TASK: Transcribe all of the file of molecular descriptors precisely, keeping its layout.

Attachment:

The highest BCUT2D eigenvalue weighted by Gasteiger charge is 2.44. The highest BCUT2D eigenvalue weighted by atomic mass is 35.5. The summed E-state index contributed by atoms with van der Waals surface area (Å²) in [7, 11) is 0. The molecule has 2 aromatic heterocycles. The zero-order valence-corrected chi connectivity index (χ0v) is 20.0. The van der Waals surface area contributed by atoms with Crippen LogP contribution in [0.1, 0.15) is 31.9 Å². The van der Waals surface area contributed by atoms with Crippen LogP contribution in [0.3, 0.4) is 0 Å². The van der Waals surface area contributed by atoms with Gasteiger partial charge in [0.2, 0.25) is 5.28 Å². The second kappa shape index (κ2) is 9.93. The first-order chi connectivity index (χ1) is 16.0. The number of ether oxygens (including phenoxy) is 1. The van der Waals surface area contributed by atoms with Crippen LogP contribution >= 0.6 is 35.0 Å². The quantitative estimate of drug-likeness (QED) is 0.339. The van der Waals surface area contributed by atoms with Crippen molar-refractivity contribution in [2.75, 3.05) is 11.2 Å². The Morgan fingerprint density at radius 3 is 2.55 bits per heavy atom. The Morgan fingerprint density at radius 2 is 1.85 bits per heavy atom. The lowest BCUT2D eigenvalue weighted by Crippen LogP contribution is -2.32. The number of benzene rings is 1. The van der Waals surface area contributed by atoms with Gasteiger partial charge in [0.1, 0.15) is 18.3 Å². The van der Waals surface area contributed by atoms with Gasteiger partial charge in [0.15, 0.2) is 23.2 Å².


The highest BCUT2D eigenvalue weighted by Gasteiger charge is 2.44. The highest BCUT2D eigenvalue weighted by atomic mass is 35.5. The summed E-state index contributed by atoms with van der Waals surface area (Å²) in [7, 11) is 0. The molecule has 2 aromatic heterocycles. The zero-order valence-corrected chi connectivity index (χ0v) is 20.0. The van der Waals surface area contributed by atoms with Crippen LogP contribution in [0.1, 0.15) is 31.9 Å². The van der Waals surface area contributed by atoms with Crippen LogP contribution in [0.3, 0.4) is 0 Å². The van der Waals surface area contributed by atoms with Gasteiger partial charge in [0.2, 0.25) is 5.28 Å². The second kappa shape index (κ2) is 9.93. The first-order chi connectivity index (χ1) is 16.0. The number of ether oxygens (including phenoxy) is 1. The van der Waals surface area contributed by atoms with Crippen LogP contribution >= 0.6 is 35.0 Å². The quantitative estimate of drug-likeness (QED) is 0.339. The van der Waals surface area contributed by atoms with Crippen molar-refractivity contribution in [2.75, 3.05) is 11.2 Å². The Morgan fingerprint density at radius 3 is 2.55 bits per heavy atom. The Morgan fingerprint density at radius 2 is 1.85 bits per heavy atom. The lowest BCUT2D eigenvalue weighted by Crippen LogP contribution is -2.32. The number of benzene rings is 1. The van der Waals surface area contributed by atoms with Gasteiger partial charge in [0.1, 0.15) is 18.3 Å². The van der Waals surface area contributed by atoms with Gasteiger partial charge in [0.15, 0.2) is 23.2 Å².